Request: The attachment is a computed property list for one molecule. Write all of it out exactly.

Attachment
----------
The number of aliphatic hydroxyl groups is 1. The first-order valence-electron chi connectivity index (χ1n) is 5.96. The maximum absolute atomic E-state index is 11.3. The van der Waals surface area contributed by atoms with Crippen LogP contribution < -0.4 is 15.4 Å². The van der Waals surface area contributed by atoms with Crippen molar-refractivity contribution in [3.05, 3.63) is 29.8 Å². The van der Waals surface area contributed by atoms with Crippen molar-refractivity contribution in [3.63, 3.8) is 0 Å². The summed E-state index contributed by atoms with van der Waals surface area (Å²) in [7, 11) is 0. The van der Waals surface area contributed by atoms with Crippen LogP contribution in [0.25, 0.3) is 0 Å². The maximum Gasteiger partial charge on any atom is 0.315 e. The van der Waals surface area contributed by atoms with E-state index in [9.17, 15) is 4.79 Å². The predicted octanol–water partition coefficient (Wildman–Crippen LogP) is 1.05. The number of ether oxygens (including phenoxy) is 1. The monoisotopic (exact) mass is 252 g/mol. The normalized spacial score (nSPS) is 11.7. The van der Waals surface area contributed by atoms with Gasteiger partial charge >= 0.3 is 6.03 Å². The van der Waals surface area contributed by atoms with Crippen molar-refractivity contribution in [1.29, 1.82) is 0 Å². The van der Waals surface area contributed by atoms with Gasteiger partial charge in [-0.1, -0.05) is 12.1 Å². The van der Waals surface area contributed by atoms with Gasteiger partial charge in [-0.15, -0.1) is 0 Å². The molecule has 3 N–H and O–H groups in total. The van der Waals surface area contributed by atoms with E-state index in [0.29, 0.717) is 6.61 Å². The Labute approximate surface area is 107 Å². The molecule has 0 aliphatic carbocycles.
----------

The number of aliphatic hydroxyl groups is 1. The first-order valence-electron chi connectivity index (χ1n) is 5.96. The maximum absolute atomic E-state index is 11.3. The van der Waals surface area contributed by atoms with Crippen LogP contribution < -0.4 is 15.4 Å². The van der Waals surface area contributed by atoms with Crippen molar-refractivity contribution in [3.05, 3.63) is 29.8 Å². The van der Waals surface area contributed by atoms with Crippen molar-refractivity contribution in [3.63, 3.8) is 0 Å². The summed E-state index contributed by atoms with van der Waals surface area (Å²) in [7, 11) is 0. The van der Waals surface area contributed by atoms with Crippen LogP contribution in [0.25, 0.3) is 0 Å². The maximum Gasteiger partial charge on any atom is 0.315 e. The van der Waals surface area contributed by atoms with E-state index in [9.17, 15) is 4.79 Å². The predicted octanol–water partition coefficient (Wildman–Crippen LogP) is 1.05. The number of ether oxygens (including phenoxy) is 1. The monoisotopic (exact) mass is 252 g/mol. The normalized spacial score (nSPS) is 11.7. The van der Waals surface area contributed by atoms with Gasteiger partial charge >= 0.3 is 6.03 Å². The van der Waals surface area contributed by atoms with Crippen molar-refractivity contribution in [1.29, 1.82) is 0 Å². The van der Waals surface area contributed by atoms with Gasteiger partial charge in [-0.1, -0.05) is 12.1 Å². The van der Waals surface area contributed by atoms with Gasteiger partial charge in [-0.15, -0.1) is 0 Å². The molecule has 3 N–H and O–H groups in total. The van der Waals surface area contributed by atoms with E-state index in [0.29, 0.717) is 6.61 Å². The Labute approximate surface area is 107 Å². The molecule has 0 aliphatic carbocycles.